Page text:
Ireland is calling on its sons and daughters to come for a visit.
You can almost hear your mammy piling on the guilt, can't you. Would you be coming home, so? That McGuire boy, he's coming home. If it's not too much trouble.
The Gathering has its own website, without an Irish mammy doing a voice-over, which would be more effective than any graphics or slide show could ever be.
For all of 2013, the island nation will host a variety of events that are intended to separate the tourist from his money, whether those dollars are U.S. or Australian. Tourism has fallen off of late, and the country is highly dependent on tourism as an industry.
Everything has fallen off, all over the world, but the fall was particularly hard for the Irish who didn't know what prosperity felt like until the Celtic Tiger changed the country. Losing it has proved to be a difficult time, and you've only to read some current Irish fiction to get a sense of how painful a lesson it's been.
Unemployment is up, reminiscent of the bad old days, and it seems that emigration is going up as well. More people are leaving, just like so many of us did back in the 1980's. And every decade preceding that one, going all the way back to the Famine years and before.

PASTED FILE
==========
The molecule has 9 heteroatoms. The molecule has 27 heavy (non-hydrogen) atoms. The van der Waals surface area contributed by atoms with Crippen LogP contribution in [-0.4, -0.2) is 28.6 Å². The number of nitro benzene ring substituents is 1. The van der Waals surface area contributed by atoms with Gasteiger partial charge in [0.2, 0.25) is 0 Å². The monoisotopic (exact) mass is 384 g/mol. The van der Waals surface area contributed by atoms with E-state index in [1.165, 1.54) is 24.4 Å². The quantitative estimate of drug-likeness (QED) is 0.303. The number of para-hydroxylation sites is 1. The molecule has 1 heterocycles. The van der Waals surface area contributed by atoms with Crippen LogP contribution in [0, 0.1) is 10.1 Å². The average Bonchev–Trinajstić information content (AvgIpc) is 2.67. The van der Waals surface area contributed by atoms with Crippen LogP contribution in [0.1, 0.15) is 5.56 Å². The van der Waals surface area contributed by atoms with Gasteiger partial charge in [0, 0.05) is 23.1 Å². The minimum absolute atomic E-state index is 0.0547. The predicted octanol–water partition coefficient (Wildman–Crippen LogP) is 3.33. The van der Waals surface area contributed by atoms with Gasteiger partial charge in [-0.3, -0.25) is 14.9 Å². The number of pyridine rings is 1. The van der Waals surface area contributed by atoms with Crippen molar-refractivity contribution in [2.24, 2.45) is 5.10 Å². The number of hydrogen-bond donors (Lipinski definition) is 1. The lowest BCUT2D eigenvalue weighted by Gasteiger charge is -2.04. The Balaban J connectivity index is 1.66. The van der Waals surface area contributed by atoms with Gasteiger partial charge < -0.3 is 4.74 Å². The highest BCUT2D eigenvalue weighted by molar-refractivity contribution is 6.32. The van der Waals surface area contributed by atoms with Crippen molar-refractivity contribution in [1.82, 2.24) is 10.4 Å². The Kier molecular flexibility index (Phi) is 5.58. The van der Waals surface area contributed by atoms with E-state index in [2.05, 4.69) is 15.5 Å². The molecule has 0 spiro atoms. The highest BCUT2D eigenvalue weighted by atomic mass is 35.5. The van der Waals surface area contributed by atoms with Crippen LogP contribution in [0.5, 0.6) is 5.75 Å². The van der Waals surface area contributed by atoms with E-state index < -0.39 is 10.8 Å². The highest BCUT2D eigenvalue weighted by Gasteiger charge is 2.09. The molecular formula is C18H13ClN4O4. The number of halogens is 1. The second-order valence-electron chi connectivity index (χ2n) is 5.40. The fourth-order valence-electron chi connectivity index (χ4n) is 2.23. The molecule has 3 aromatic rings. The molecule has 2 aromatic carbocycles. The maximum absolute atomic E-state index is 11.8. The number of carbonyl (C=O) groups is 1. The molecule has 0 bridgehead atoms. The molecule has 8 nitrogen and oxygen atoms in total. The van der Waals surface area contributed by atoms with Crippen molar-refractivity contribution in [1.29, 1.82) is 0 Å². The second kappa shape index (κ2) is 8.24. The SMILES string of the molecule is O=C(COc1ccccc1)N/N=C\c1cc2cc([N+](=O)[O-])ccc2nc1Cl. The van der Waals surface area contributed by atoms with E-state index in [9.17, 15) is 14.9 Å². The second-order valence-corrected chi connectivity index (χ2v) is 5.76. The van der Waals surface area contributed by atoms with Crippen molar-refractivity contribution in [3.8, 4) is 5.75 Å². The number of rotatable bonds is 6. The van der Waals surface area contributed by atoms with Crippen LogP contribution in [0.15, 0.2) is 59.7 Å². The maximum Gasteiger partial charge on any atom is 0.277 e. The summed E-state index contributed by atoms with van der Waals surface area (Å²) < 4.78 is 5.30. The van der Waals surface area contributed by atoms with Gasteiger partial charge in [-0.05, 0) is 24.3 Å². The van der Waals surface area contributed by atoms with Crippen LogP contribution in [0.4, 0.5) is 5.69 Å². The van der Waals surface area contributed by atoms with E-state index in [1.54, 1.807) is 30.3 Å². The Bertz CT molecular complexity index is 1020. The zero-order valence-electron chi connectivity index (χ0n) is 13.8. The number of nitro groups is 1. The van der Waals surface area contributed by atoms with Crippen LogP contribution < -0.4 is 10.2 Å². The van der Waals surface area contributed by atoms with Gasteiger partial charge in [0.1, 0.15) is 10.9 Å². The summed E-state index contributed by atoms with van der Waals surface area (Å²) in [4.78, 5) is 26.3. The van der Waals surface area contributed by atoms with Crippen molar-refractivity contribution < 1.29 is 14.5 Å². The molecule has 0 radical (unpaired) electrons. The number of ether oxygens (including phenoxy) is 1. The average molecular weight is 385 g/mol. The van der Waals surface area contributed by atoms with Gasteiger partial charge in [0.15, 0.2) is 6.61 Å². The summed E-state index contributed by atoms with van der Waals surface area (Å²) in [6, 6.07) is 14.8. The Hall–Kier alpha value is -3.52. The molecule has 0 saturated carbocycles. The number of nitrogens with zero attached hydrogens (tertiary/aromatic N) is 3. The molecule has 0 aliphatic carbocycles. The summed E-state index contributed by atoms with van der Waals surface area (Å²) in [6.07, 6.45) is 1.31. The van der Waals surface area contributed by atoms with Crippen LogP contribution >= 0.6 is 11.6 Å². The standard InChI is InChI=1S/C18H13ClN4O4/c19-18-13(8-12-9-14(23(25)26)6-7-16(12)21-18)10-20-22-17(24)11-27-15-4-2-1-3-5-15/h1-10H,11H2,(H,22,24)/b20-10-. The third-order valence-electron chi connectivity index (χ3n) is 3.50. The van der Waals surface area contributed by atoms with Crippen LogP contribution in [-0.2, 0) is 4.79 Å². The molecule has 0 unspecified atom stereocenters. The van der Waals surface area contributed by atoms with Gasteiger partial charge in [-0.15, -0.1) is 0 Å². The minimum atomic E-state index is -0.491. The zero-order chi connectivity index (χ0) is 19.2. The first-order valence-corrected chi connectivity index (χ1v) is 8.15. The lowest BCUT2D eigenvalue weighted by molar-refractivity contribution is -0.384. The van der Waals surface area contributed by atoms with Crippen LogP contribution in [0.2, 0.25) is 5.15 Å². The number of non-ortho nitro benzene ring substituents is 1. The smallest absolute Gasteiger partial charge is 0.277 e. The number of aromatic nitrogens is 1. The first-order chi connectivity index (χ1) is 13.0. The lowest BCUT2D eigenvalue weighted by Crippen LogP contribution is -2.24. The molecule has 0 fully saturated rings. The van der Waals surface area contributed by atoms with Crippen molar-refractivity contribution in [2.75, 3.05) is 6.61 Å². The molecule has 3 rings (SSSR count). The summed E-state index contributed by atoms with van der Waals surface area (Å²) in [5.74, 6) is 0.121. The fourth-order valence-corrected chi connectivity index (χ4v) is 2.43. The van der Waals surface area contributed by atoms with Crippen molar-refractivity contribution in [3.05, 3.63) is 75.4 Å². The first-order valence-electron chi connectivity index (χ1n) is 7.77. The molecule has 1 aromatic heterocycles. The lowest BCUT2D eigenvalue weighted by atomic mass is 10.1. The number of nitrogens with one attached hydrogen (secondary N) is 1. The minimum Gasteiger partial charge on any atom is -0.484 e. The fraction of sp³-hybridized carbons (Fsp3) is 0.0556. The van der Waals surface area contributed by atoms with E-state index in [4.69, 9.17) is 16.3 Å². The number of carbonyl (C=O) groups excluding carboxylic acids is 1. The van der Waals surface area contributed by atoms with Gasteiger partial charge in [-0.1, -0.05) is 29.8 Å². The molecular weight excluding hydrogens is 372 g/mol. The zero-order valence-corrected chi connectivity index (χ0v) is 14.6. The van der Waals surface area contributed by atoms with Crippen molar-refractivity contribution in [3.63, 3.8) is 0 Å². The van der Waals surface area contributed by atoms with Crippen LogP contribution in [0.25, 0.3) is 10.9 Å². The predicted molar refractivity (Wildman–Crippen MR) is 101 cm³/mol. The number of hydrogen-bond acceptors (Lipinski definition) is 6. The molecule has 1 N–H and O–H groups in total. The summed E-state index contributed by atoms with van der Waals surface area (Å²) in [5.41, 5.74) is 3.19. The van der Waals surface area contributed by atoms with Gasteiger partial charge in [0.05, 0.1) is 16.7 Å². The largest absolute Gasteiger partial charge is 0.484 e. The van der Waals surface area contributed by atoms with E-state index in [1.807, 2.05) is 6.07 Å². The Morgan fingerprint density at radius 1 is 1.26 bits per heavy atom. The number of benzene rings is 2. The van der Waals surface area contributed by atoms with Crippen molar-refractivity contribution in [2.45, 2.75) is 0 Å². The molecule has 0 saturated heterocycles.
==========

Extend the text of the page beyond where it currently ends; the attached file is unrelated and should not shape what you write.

So to the 46,500 Irish men and women who left their homeland in search of work, come home for a visit. Join the descendants of the other millions who did the same.
Leo Varadkar admits that the Irish grew arrogant as they grew rich, thinking that they didn't need the tourists any longer. They didn't need to emigrate, either, but that's also a relic of the recent past. The tourism minister assures you diaspora members that those days are over. Everyone knows they're underwater financially, and you'll be welcomed back with open arms, some cead mile failte, and gratitude that you've shown up at all.
You'd make your mother very happy, you know. It's the least you could do. After all she's done for you.